I studied on and off since I was 12. And because all of my family were artists, I though it would come naturally to me when I grew up, so I took a very lazy approach to my education. As a kid, I would skip classes, burn my homework assignments, etc. When I was 20 and that art knowledge didn’t appear – that’s when I became nervous that I would end up getting stuck working in my job at the time at Boston Market in NYC.
I went to San Francisco and enrolled into the Academy of Art and approached my classes at first in a fairly lazy way – too much drinking and chasing girls. The school stuck it out with me (they needed my $). As a result, I learned a lot. Besides being ridiculously expensive, school helped me a lot. The illustration department was fantastic. It was run by some very good illustrators/artists. Except for a few pretentious students, it was an overall awesome experience. I learned a lot, and it helped me to figure out where I stand as an artist. Instructors liked my work and featured some of it in a few student art shows. I even received some awards for it. It was no bummer.
One time as a joke, I drew a Jesus on the cross and a soldier shooting a gun at him. I showed it to my Mormon school friend; he was a good artist. He looked at it, turned red, and whispered to me, “NEVER DRAW THIS AGAIN”. At the end of a semester, he wrote me a note that said, “Draw something lighthearted for once”.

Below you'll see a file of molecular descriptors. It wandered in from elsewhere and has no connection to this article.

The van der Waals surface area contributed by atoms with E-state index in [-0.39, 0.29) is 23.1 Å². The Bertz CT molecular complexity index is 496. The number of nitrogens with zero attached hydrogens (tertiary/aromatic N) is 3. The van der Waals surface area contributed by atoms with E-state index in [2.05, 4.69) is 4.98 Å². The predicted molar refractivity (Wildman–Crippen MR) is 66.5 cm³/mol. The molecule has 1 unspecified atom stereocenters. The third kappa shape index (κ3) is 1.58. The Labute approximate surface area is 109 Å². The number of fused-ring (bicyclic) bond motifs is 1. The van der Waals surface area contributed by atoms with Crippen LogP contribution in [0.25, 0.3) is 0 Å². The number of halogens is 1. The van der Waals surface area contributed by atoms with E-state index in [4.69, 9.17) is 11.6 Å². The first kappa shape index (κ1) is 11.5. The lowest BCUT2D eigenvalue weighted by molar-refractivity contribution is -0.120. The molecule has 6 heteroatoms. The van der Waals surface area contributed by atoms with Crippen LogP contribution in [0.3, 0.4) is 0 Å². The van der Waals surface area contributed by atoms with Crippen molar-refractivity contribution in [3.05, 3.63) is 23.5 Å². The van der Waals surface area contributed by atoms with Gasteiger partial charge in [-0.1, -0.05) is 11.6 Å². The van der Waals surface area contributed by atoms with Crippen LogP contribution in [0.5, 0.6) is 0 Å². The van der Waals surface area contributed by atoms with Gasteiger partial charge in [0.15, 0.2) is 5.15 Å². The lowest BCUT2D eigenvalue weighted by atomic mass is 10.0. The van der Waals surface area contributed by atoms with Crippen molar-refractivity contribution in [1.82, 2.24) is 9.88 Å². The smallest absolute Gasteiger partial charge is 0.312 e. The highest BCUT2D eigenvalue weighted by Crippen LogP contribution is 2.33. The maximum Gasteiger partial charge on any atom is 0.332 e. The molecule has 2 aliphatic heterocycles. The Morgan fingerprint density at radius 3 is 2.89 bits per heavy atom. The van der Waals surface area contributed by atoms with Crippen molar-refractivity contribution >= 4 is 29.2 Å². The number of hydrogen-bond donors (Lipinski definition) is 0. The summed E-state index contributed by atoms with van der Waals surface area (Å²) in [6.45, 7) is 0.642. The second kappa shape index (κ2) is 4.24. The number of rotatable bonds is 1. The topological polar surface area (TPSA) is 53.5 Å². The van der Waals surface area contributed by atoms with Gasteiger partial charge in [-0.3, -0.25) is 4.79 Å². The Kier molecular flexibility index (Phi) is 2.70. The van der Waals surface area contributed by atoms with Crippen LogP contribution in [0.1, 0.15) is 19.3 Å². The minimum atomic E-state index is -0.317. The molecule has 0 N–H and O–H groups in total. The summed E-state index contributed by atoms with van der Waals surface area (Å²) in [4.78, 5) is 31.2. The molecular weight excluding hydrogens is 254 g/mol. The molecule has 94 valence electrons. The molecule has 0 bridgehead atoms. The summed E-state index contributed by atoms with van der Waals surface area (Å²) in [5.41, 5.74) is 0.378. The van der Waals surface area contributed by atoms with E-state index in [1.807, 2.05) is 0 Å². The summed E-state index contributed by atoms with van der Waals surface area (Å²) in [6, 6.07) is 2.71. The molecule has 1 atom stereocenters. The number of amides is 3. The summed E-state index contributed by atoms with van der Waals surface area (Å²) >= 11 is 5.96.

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Let me guess – Ed Repka is a big influence on you. But I also see other influences like Pushead and Frank Frazetta and vintage comics. Do you consciously switch between these modes, or are you more like, “Whatever comes out comes out?”
Yes! I love those guys, I grew up looking at Megadeth covers and Pushead’s Metallica skull, and I had a Frazetta poster in my bedroom. When I paint, I don’t try to imitate specific styles but try to figure out what color scheme would go nicely with a band’s music and aesthetic, and the rest comes out naturally. It’s kind of like Kandinsky theory – each sound is represented by a color. Before I take a job, I try to listen to the band’s tunes and find out what colors and images would come to mind.
Repka had a huge impact on me. I also look at the guys that they liked: pulp covers, Basil Gogos, and pen-and-ink guys from the early 20th century.
Your methods include paintings, pen and ink, and “illustrations”. What do illustrations involve? Do you prefer any specific media?
Acrylics work the best for me. I am also very fond of oil paints, but don’t use those so much; they take too long to dry. I like traditional mediums. It’s more glorious! Computer and Wacom pad don’t feel the same.